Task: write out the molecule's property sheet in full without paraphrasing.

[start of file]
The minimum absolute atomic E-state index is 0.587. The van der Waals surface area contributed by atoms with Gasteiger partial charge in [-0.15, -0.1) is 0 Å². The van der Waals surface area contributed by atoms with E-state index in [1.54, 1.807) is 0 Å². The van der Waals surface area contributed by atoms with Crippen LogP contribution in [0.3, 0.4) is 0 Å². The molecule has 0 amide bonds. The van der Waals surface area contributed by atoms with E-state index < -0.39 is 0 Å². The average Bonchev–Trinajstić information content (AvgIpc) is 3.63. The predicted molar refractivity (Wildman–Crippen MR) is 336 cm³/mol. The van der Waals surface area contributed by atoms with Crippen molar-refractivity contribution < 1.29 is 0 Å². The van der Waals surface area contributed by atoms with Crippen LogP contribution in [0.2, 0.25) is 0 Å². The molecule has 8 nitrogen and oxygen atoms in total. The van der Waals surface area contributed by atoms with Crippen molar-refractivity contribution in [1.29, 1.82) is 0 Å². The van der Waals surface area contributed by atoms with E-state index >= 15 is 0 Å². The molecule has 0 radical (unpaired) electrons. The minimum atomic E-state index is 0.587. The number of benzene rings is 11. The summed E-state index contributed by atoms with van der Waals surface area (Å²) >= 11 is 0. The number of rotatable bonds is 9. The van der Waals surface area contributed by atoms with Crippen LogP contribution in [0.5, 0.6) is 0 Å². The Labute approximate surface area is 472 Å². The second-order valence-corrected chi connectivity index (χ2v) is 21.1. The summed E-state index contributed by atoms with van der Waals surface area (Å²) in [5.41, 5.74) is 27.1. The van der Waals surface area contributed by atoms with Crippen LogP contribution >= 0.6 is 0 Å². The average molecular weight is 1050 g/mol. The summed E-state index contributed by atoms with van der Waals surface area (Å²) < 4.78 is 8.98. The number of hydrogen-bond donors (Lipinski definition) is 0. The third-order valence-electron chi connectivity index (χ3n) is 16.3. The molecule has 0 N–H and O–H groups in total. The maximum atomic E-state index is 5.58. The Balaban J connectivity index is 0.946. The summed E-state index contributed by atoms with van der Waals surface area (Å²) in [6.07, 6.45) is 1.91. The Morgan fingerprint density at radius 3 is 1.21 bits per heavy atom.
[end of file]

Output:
The minimum absolute atomic E-state index is 0.587. The van der Waals surface area contributed by atoms with Gasteiger partial charge in [-0.15, -0.1) is 0 Å². The van der Waals surface area contributed by atoms with E-state index in [1.54, 1.807) is 0 Å². The van der Waals surface area contributed by atoms with Crippen LogP contribution in [0.3, 0.4) is 0 Å². The molecule has 0 amide bonds. The van der Waals surface area contributed by atoms with E-state index < -0.39 is 0 Å². The average Bonchev–Trinajstić information content (AvgIpc) is 3.63. The predicted molar refractivity (Wildman–Crippen MR) is 336 cm³/mol. The van der Waals surface area contributed by atoms with Crippen molar-refractivity contribution < 1.29 is 0 Å². The van der Waals surface area contributed by atoms with Crippen LogP contribution in [0.2, 0.25) is 0 Å². The molecule has 8 nitrogen and oxygen atoms in total. The van der Waals surface area contributed by atoms with Crippen molar-refractivity contribution in [1.29, 1.82) is 0 Å². The van der Waals surface area contributed by atoms with E-state index >= 15 is 0 Å². The molecule has 0 radical (unpaired) electrons. The minimum atomic E-state index is 0.587. The number of benzene rings is 11. The summed E-state index contributed by atoms with van der Waals surface area (Å²) >= 11 is 0. The number of rotatable bonds is 9. The van der Waals surface area contributed by atoms with Crippen LogP contribution in [0.5, 0.6) is 0 Å². The Labute approximate surface area is 472 Å². The second-order valence-corrected chi connectivity index (χ2v) is 21.1. The summed E-state index contributed by atoms with van der Waals surface area (Å²) in [5.41, 5.74) is 27.1. The van der Waals surface area contributed by atoms with Crippen LogP contribution >= 0.6 is 0 Å². The average molecular weight is 1050 g/mol. The summed E-state index contributed by atoms with van der Waals surface area (Å²) < 4.78 is 8.98. The number of hydrogen-bond donors (Lipinski definition) is 0. The third-order valence-electron chi connectivity index (χ3n) is 16.3. The molecule has 0 N–H and O–H groups in total. The maximum atomic E-state index is 5.58. The Balaban J connectivity index is 0.946. The summed E-state index contributed by atoms with van der Waals surface area (Å²) in [6.07, 6.45) is 1.91. The Morgan fingerprint density at radius 3 is 1.21 bits per heavy atom.